Faced with multiple foes, Mills has to combine intelligent strategy with his direct approach, utilising his environment to take them all down. He is equally precise and efficient when dealing with bladed weapons or firearms. An interrogation scene in which Mills discusses the efficiency of the electricity further underlines his ruthless streak.
As the film builds to its conclusion, like a human Terminator, Mills absolutely will not stop until his daughter is safe. With Kerambits, guns and even fire extinguishers thrown into the mix, “Taken” delivers some of the best movie fighting seen in a European- produced movie.
Taken -Liam Neeson’s Top 10 Bad Ass Moments
Coming from the film makers that brought us European-based action films such as “Kiss of the Dragon“, “The Transporter” and “District 13“, “Taken” was a surprising breath of fresh air when it arrived in 2008. The fighting action was brought back down-to-earth with an economy of movement that would make even John Wick nod in admiration. With a running time of 90 minutes, the movie itself is as efficient as the action sequences that populate its simple premise and plot.
Even though Liam Neeson was in his mid-fifties when this film turned him into an unlikely action star, he looks like he knows exactly what he is doing, whether it be in hand-to-hand combat, using a knife, or firing a gun. The “Making of” feature on the DVD illustrates just how much of the action Neeson impressively performed himself, including the fighting, shooting, and diving through windows and over furniture!
It allows him to convincingly portray Bryan Mills as a master craftsman in wiping out bad guys. He also plays the role of a father obsessed with the smallest details and his child’s well-being, with conviction. This added emotional core to the plot elevates “Taken” above other Euro-action thrillers, establishing it as a modern action classic that launched a hugely profitable franchise.
A film with great “re-watch” value, “Taken” is one to stick on when you’re looking for a robust and entertaining action fix!
- “Taken” grossed $145 million in North America and $81.8 million in other territories, for a worldwide total of $226.8 million, against a production budget of $25 million.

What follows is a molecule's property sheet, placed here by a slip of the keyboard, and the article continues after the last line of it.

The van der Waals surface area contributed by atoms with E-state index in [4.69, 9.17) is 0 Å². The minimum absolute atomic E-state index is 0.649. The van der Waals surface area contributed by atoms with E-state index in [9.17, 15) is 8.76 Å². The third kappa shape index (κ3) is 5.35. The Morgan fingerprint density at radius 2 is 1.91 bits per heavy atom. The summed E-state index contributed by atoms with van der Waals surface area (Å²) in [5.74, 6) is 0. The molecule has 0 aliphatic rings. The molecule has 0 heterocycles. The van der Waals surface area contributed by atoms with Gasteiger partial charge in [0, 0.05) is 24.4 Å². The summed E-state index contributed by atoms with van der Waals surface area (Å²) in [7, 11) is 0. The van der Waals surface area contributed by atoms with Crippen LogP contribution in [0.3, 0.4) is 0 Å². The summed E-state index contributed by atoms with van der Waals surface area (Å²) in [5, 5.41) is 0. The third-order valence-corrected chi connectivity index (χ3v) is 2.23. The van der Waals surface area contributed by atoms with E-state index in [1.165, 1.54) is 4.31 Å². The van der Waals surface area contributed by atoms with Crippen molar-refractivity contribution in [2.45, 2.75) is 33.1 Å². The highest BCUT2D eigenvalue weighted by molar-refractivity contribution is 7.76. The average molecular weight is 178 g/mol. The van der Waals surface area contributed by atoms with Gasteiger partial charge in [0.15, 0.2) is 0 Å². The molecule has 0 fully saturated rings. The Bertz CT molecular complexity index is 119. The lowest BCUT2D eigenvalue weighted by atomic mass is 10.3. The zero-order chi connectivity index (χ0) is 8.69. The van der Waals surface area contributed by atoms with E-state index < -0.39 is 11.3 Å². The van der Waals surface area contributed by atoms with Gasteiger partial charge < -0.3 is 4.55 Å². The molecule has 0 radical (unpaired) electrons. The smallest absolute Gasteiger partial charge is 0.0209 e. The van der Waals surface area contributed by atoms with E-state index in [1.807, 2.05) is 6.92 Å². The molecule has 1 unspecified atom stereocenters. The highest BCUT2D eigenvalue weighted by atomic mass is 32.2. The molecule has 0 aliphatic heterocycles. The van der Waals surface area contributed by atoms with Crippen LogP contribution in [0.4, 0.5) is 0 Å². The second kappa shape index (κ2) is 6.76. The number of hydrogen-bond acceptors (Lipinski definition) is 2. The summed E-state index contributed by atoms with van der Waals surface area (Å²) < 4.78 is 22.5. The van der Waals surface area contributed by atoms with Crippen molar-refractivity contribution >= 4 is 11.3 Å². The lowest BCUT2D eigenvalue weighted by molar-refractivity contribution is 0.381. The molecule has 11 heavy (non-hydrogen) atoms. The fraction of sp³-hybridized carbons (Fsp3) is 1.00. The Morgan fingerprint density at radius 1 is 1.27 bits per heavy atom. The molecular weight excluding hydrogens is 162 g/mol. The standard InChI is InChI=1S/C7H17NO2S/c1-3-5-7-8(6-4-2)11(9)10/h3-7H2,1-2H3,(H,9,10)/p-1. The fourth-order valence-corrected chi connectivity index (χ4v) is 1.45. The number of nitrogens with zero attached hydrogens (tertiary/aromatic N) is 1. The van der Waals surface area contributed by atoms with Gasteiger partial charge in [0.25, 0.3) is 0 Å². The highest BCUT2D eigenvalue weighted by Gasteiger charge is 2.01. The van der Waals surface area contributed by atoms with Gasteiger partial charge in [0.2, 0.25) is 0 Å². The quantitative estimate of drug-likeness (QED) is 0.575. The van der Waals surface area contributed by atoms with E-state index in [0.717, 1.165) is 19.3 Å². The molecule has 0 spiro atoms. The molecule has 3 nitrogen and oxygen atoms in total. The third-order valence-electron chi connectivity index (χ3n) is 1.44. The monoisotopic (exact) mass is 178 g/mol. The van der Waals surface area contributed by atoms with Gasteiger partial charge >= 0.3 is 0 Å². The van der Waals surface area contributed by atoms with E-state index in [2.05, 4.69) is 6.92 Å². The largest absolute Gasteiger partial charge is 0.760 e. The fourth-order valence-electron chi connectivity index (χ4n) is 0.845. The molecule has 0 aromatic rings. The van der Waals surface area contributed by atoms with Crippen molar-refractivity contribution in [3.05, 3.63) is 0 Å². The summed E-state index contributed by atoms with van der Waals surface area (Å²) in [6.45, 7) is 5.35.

- Jeff Bridges was first cast as Bryan Mills, but after he dropped out of the project Liam Neeson accepted the part, desiring to play a more physically demanding role than he was used to. Bridges eventually saw the film, and said Neeson was a much better choice for the role.
- Former Special Air Service (SAS) soldier Mick Gould trained Liam Neeson in combatives and weapons handling skills to prepare him for the role. Gould is famous for sharing his technical expertise on the Robert De Niro-starring movies “Heat” and “Ronin”.
- The martial art style used by Liam Neeson is Nagasu Do, a hybrid martial art style derived by Mick Gould that borrows from Judo, Aikido, and Jiu Jitsu.
- The curved knife used in the final fight is a “karambit“. It is a Filipino weapon, and the finger hole in the handle makes it very difficult to disarm, which was evident in the fight scene.
- “I don’t know who you are. I don’t know what you want. If you are looking for ransom, I can tell you I don’t have money. But what I do have are a very particular set of skills, skills I have acquired over a very long career. Skills that make me a nightmare for people like you. If you let my daughter go now, that’ll be the end of it. I will not look for you, I will not pursue you. But if you don’t, I will look for you, I will find you, and I will kill you.” – Bryan Mills
- “Good luck.” – Marko
- “You either give me what I need or this switch will stay on until they turn the power off for lack of payment on the bill.” – Bryan Mills
- “You don’t remember me? We spoke on the phone two days ago. I told you I would find you.” – Bryan Mills
- “Please understand… it was all business. It wasn’t personal.” – Saint Clair
- “It was all personal to me.” – Bryan Mills